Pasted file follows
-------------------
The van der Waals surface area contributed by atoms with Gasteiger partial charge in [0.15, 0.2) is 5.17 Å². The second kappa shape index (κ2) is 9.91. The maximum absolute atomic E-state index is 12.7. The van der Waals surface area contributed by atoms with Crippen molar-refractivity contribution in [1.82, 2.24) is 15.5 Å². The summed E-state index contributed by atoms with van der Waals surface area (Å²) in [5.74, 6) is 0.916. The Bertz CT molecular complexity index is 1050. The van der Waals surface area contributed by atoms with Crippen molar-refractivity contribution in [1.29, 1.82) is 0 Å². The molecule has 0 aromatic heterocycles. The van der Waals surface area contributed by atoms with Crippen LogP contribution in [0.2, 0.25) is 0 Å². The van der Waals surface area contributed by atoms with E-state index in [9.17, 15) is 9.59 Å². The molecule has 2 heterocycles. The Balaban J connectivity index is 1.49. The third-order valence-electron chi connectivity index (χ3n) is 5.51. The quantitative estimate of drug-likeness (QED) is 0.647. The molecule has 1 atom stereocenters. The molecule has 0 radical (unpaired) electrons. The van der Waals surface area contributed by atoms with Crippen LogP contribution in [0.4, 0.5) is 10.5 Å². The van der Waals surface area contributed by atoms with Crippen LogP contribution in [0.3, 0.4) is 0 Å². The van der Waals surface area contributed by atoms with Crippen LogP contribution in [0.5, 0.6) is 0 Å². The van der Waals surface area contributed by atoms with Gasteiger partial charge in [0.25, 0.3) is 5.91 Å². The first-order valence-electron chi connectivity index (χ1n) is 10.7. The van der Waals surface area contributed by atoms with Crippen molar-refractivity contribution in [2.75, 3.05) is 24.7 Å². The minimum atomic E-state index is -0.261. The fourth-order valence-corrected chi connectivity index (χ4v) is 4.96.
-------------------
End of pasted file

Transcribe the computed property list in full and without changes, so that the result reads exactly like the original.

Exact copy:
The van der Waals surface area contributed by atoms with Gasteiger partial charge in [0.15, 0.2) is 5.17 Å². The second kappa shape index (κ2) is 9.91. The maximum absolute atomic E-state index is 12.7. The van der Waals surface area contributed by atoms with Crippen molar-refractivity contribution in [1.82, 2.24) is 15.5 Å². The summed E-state index contributed by atoms with van der Waals surface area (Å²) in [5.74, 6) is 0.916. The Bertz CT molecular complexity index is 1050. The van der Waals surface area contributed by atoms with Crippen molar-refractivity contribution in [1.29, 1.82) is 0 Å². The molecule has 0 aromatic heterocycles. The van der Waals surface area contributed by atoms with Crippen LogP contribution in [0.2, 0.25) is 0 Å². The van der Waals surface area contributed by atoms with E-state index in [9.17, 15) is 9.59 Å². The molecule has 2 heterocycles. The Balaban J connectivity index is 1.49. The third-order valence-electron chi connectivity index (χ3n) is 5.51. The quantitative estimate of drug-likeness (QED) is 0.647. The molecule has 1 atom stereocenters. The molecule has 0 radical (unpaired) electrons. The van der Waals surface area contributed by atoms with Crippen LogP contribution in [0.4, 0.5) is 10.5 Å². The van der Waals surface area contributed by atoms with Crippen LogP contribution in [0.3, 0.4) is 0 Å². The van der Waals surface area contributed by atoms with Crippen LogP contribution in [0.5, 0.6) is 0 Å². The van der Waals surface area contributed by atoms with Gasteiger partial charge in [0.25, 0.3) is 5.91 Å². The first-order valence-electron chi connectivity index (χ1n) is 10.7. The van der Waals surface area contributed by atoms with Crippen molar-refractivity contribution in [2.75, 3.05) is 24.7 Å². The minimum atomic E-state index is -0.261. The fourth-order valence-corrected chi connectivity index (χ4v) is 4.96.